Working to Protect Wyoming's Public Wild Lands.

Bridger-Teton National Forest (BTNF)
On Thursday, July 17, 2014, WWA hosted an EcoFlight over the Palisades Wilderness Study Area - a truly amazing experience with stunning views of some of Wyoming's most beautiful wild lands! Currently, the Jackson Ranger District in the BTNF is proposing a Teton to Snake Fuels Reduction Management Project to manipulate more than 22,500 acres to reduce wildfires within and outside of the Wildland-Urban Interface (WUI). Much of this work is to occur within the Palisades WSA, impacting forest ecosystems, wildlife, air quality, and recreational opportunities in your precious wild areas. Click here to read more about the Palisades and why it is important to protect this region.


For more information contact:

Matt Herron - BTNF Outreach Organizer
307.203.8382  -

is located in western Wyoming, United States and consists of a total of 3.4
million acres (13,800 km²), making it the second largest National Forest, second to Alaska. The BTNF stretches from Yellowstone National Park, along the eastern boundary of Grand Teton National Park and continues to ride along the western slope of the Continental Divide to the southern end of the Wind River Range. The forest also extends southward encompassing the Salt River Range and Wyoming Range mountains near the Idaho border. Located within the forest are the Gros Ventre, Bridger and Teton Wilderness areas totaling 1.3 million acres (4,900 km²).
In 2008, the BTNF completed their Evaluation of Areas with Wilderness Potential” and found that 87% of roadless areas contained both “high” and “very high” potential for wilderness recommendations. Over 1.5 million acres of the BTNF qualified as roadless areas, designating 458,030 acres with high potential and 880,395 acres with very high (or “highest”) potential. Citizen involvement is paramount to bringing the highest amount of these roadless acres to wilderness recommendations in the final forest plan revision process.

Other points of interest contained in the forest include Gannett Peak (13,804 ft/4,207 m), the tallest mountain in Wyoming, and the Gros Ventre landslide, which is one of the largest readily visible landslides on earth. All of the forest is in turn a part of the 20 million acre (81,000 km²) Greater Yellowstone Ecosystem.

While Gannett Peak is the highest summit in the forest, another 40 named mountains rise above 12,000 feet (3,658 m). The high altitudes and abundant snowfall - exceeding 600 inches (50 ft/15 m) at some locations - provide a constant supply of water for streams and rivers. 1,500 lakes also help provide water for the Yellowstone, Snake and Green Rivers, which all have their headwaters in the forest.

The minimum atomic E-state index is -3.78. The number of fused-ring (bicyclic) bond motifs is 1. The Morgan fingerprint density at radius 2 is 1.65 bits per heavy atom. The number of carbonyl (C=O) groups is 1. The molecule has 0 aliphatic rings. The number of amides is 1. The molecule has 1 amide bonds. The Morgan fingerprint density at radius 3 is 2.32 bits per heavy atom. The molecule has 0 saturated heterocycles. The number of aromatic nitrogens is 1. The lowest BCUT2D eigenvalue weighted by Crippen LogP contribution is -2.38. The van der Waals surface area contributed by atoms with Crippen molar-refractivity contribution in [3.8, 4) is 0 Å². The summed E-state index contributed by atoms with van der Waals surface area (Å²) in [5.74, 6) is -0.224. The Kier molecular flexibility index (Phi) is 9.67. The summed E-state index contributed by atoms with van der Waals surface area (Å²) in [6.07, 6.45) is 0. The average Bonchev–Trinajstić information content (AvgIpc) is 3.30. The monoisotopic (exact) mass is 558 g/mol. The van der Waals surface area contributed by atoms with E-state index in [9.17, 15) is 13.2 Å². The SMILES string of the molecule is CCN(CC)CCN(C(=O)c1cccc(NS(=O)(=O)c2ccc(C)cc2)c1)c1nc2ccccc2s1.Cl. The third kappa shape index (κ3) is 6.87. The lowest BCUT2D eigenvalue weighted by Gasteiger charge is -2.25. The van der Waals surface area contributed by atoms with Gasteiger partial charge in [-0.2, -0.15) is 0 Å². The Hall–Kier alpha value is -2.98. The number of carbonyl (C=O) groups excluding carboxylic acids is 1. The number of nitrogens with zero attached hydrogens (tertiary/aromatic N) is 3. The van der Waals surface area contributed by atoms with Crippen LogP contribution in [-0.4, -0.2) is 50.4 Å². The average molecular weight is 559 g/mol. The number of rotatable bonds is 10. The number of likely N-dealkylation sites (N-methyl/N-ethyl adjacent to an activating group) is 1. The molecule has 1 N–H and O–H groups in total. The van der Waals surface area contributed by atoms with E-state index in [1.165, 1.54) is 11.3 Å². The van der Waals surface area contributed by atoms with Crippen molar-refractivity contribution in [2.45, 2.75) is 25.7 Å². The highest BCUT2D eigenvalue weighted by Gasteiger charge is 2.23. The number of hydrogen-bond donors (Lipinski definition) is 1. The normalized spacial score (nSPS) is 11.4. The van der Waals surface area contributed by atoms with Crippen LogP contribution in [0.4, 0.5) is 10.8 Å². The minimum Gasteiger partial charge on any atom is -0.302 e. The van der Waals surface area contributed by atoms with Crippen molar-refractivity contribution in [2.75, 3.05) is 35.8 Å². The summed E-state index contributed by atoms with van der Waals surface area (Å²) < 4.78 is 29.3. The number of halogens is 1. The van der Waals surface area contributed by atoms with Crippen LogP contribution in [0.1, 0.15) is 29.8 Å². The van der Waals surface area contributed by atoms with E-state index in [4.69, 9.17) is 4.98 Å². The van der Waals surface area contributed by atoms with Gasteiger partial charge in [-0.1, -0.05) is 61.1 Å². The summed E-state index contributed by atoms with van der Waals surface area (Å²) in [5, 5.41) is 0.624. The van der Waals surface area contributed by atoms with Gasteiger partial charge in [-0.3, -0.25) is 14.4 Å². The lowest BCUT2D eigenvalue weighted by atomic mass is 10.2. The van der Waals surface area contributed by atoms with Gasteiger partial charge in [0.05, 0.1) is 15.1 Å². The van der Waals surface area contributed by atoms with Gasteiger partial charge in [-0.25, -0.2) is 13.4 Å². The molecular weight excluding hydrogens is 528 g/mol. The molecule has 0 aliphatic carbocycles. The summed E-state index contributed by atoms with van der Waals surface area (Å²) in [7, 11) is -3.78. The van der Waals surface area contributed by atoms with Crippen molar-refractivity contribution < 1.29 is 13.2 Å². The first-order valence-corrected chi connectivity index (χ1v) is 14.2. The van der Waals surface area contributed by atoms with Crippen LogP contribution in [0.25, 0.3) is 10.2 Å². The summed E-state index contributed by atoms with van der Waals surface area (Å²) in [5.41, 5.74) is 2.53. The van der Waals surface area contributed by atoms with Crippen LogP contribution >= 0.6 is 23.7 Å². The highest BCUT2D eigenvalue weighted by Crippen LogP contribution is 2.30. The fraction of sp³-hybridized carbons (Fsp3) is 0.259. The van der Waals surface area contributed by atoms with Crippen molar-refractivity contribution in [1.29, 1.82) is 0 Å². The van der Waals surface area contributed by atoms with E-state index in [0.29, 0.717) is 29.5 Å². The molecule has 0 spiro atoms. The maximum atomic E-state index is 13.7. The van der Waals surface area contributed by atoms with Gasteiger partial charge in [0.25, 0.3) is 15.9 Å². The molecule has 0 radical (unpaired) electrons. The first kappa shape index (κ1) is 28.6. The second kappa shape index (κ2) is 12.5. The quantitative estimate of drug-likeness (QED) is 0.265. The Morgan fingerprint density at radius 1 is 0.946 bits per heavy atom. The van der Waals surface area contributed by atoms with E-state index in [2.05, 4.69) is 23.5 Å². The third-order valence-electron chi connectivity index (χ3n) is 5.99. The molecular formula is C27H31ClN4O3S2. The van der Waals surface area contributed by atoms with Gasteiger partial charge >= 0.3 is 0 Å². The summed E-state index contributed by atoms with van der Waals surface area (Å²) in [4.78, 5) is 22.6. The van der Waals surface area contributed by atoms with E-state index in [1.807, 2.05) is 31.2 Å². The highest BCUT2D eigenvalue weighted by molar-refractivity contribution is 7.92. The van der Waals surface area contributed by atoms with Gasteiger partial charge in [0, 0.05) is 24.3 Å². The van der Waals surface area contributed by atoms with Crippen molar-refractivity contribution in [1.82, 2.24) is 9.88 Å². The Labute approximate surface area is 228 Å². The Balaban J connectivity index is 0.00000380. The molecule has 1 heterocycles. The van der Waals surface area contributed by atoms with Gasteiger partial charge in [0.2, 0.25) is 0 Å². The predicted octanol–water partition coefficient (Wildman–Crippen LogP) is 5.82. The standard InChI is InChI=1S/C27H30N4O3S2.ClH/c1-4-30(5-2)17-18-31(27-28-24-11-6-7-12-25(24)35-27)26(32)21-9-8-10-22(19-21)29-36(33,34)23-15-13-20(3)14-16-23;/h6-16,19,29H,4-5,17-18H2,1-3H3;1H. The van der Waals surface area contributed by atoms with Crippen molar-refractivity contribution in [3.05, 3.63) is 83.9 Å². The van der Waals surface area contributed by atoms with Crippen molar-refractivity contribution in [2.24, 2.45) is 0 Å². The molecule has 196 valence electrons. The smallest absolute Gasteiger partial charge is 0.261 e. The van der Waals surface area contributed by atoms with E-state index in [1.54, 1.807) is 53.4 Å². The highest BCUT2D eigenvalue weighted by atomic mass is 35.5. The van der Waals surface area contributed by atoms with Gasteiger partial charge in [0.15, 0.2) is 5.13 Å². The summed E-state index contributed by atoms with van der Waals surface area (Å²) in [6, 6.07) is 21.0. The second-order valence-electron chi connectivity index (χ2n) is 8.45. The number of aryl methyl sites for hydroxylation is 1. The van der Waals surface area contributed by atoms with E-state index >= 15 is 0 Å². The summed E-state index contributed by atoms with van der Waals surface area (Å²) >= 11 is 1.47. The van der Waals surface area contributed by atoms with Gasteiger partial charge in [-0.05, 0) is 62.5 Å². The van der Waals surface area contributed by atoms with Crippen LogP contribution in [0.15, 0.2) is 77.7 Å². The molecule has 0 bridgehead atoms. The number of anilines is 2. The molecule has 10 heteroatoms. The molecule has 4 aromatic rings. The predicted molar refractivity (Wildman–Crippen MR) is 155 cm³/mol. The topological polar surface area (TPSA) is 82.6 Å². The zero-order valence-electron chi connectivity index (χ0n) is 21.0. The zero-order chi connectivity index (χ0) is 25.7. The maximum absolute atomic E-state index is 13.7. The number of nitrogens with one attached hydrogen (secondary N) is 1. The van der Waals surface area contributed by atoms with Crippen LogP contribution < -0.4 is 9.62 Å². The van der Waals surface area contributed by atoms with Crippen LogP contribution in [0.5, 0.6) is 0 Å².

The Bridger-Teton National Forest in the Intermountain Region has suspended the Forest Plan revision process until court decisions on forest planning are finalized. As of April, 2012 a new timeline has not been announced.  The BTNF holds the potential for the most NEW wilderness of any forest in Wyoming with 87% of roadless areas of high wilderness potential!

Roadless areas were identified during the Roadless Area Review and Evaluation II (RARE II) analysis conducted in 1978 and re-evaluated in 1983 to include all areas of at least 5,000 acres without developments and substantially natural in character. The RARE II and subsequent roadless area inventories and evaluations identified twenty roadless areas in the forest. In 1984 with the passage of the Wyoming Wilderness Act, most of the Gros Ventre roadless area became the Gros Ventre Wilderness and Shoal Creek Wilderness Study Area; another roadless area became the Palisades Wilderness Study Area.

Natural areas without roads or developments contribute to the BTNF‘s niche, character and sense of place; they possess attributes of public interest that do not necessarily have to do with their potential as wilderness; the state of “roadlessness” is valuable for recreation as well as its influence on clean water and healthy watersheds, wildlife habitat, and biodiversity, among other attributes. In 2008, the BTNF evaluated areas of potential wilderness which could be recommended to Congress for future designation. Areas not recommended may still be managed under forest plan direction as unroaded backcountry.


On February 8, 2012 ecologist and author George Wuerthner spoke to a packed Old Wilson Schoolhouse in Wilson, WY  about the impacts of fire on forests and wildlife, fire ecology, pine bark beetles, and the value of dead trees in a forest ecosystem.

George holds degrees in botany, wildlife, biology and range science and has written and edited 33 books including Wildfire: A Century of Failed Forest Policy and Yellowstone: The Fires of Change. He has spent 30 years studying wildfires and forest ecosystems and has worked as a biologist/ranger for the National Park Service, BLM and Forest Service as well as a university instructor. He is the Ecological Projects Director for the Foundation for Deep Ecology.

WWA invited him to speak to coincide with the Bridger-Teton National Forest’s proposed "Teton to Snake Fuels Management" project in 83,000 acres of forest from Teton Village to Alpine, including the Palisades Wilderness Study Area and two designated roadless areas. The BTNF is scheduled to release an Environmental Assessment on the project this spring, followed by a 30 day public comment period.

George was interviewed on Jackson Hole Community Radio. To listen to the interview, click below or click here for more Q&A with George.

Website Builder